n Journal of Public Administration - E-government as an alternate service delivery strategy

Volume 42, Issue 5
  • ISSN : 0036-0767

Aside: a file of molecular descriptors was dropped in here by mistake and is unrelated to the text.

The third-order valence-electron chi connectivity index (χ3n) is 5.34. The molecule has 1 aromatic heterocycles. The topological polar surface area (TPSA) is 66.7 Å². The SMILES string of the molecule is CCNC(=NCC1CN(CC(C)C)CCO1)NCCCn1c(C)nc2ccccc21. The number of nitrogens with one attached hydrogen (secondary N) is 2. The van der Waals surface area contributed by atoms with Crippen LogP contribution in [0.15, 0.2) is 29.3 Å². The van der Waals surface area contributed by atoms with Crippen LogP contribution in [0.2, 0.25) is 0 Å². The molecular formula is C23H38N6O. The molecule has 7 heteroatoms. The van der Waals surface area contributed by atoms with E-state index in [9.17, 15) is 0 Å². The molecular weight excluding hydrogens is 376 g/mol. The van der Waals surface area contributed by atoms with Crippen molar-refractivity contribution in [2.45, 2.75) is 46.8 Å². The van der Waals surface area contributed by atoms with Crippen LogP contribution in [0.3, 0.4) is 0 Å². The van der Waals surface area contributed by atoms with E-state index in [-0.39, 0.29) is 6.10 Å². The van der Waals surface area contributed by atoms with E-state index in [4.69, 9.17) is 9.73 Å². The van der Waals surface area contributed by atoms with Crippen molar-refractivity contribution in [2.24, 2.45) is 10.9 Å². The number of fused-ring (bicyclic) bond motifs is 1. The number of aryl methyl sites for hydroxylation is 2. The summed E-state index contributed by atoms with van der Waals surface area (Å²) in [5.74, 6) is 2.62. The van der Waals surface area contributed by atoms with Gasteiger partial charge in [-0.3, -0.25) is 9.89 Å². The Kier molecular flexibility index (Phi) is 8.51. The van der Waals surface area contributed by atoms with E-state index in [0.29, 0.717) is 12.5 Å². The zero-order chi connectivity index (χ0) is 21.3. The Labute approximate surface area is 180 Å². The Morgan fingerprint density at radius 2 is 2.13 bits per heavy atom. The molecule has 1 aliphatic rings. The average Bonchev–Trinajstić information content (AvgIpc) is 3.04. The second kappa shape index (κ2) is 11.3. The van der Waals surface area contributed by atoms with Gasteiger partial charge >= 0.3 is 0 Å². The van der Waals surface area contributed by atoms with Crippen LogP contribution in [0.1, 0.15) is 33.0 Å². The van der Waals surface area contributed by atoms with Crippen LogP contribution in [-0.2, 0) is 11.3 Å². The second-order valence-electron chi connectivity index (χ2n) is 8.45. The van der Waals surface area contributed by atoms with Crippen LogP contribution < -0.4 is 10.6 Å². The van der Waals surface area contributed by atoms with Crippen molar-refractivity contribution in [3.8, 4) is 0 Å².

E-Government has become a buzz word in public service delivery as it is viewed as an alternate service delivery strategy in a post-democratic South Africa. The President has stressed the need for creativity in bridging the gap between the services provided, and the community whom we are called to serve. In a world of interconnectedness, citizens are now able to regularly interface with public institutions, in an attempt to bring services closer to the people. The spirit of e-government is an attempt to accelerate the philosophy of Batho Pele. The past decade of reform in South Africa has been characterised by three critical focal points of delivery i.e.: Government-to-Government, Government-to-Business and Government-to-Citizens, through enhanced, cost-effective and efficient delivery of services and transfer of knowledge. The establishment of multi-purpose community centres (MPCCs) are gaining popularity as one-stop agencies to accelerate delivery. Whilst concomitant efforts are in place to reinforce e-governance, there are several challenges in managing service delivery within the technological age. Some of the more pertinent challenges include , transparency versus privacy rights, bridging the digital divide, the expense of infrastructure and maintenance, global impacts and accessibility. This article examines the benefits of e-government in service delivery against the backdrop of impoverished communities and the digital divide. Furthermore, the notion of multi-purpose community centres will be explored as a vehicle for enhancing service delivery and serve as a catalyst in the information era. The highlight of this article culminates in a pragmatic model to incorporate e-governance as an innovative service delivery strategy.

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